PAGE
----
22 January 2004. Combining memantine with an older, widely used AD drug further improves measures of cognition, global well-being, activities of daily living, and behavior in people with moderate to severe AD, according to a study published in the January 21 JAMA. Pierre Tariot of the University of Rochester Medical Center, New York, with other clinicians of the Memantine Study Group, presented the first report to date of a prospective, double-blind, placebo-controlled trial addressing the question of whether combination therapy might become standard in AD treatment, much as it has for other diseases, such as AIDS.
The three established AD drugs are cholinesterase inhibitors (ChEIs; see ARF Live Discussion on cholinesterase inhibitors). By contrast, memantine—which won FDA approval last fall and is due in pharmacies next month (see ARF related news story)—is a low-affinity NMDA receptor antagonist that counteracts glutamine-mediated excitotoxicity. The fact that memantine and ChEIs work through separate neurotransmitter systems has raised hope that combination therapy might show either independent additive effects or synergistic effects, which could increase somewhat the modest benefit seen with one drug alone. Previously, a small open-label study had suggested this might be safe (Hartmann and Mobius, 2003), and further trials are ongoing.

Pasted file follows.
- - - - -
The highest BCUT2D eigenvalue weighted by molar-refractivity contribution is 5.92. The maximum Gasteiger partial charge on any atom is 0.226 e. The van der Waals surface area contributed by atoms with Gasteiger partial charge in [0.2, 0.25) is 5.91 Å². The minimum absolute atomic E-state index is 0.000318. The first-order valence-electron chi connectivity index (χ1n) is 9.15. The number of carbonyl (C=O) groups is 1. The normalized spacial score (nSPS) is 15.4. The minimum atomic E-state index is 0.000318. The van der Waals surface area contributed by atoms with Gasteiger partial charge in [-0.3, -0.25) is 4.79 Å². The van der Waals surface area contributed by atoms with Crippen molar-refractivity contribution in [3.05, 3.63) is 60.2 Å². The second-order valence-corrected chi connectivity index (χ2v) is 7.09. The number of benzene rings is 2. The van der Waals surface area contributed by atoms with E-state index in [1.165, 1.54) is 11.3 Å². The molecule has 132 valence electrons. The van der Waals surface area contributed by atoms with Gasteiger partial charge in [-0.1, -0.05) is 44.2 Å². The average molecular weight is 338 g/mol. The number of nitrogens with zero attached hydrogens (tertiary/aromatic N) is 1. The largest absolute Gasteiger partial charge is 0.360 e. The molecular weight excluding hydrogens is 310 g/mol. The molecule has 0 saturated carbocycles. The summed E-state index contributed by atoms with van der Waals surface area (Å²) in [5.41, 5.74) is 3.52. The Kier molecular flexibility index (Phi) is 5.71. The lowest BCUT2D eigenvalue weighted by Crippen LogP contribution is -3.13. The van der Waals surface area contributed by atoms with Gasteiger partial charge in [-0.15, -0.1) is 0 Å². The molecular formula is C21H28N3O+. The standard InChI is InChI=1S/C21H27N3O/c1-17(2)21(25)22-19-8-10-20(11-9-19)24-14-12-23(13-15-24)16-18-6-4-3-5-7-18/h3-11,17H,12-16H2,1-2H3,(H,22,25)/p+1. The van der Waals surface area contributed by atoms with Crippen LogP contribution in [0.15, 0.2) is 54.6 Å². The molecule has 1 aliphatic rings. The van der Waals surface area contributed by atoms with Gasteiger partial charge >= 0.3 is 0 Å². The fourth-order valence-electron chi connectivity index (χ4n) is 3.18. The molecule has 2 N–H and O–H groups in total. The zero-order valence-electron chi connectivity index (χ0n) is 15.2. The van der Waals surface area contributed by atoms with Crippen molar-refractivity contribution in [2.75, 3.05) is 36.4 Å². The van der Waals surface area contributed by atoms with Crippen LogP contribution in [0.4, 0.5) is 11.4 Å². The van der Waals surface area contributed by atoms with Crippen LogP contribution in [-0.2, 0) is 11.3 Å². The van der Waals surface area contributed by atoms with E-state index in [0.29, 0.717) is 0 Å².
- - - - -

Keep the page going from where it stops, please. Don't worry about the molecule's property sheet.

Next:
The multicenter trial of 404 patients involved adding a six-month course of memantine to the drug regimen of people with moderate or severe AD who already were on stable doses of donepezil, as well as other drugs needed in these sick patients. Study participants were tested at baseline and every four weeks thereafter on cognitive, functional, and global outcomes. Tariot and colleagues report that adding memantine improved the patients’ performance on all primary and secondary outcome measures, which included several test batteries adapted for use in severely demented patients. More patients in the placebo-donepezil group than in the memantine-donepezil group dropped out due to side effects, indicating that the drug combination overall did not add further complications. There were differences on individual side effects, with more confusion and headaches, but less nausea, diarrhea, and incontinence, seen in the memantine than the placebo group.
The trial did not test different doses of memantine; all patients included in the analysis took 20 mg/d, the higher of two doses described in memantine’s FDA documents. It also did not include patients who were on rivastigmine or galantamine, the other two ChEIs. Therefore, this trial alone is insufficient to infer that memantine-ChEI combination therapy for AD is safe and effective in general, the authors note. An open-label extension of the current trial is gathering data on long-term consequences of this combination therapy; other trials are ongoing.—Gabrielle Strobel.
Tariot PN, Farlow MR, Grossberg GT, Graham SM, McDonald S, Gergel I; Memantine Study Group. Memantine treatment in patients with moderate to severe Alzheimer disease already receiving donepezil: a randomized controlled trial. JAMA. 2004 Jan 21; 291(3): 317-24. Abstract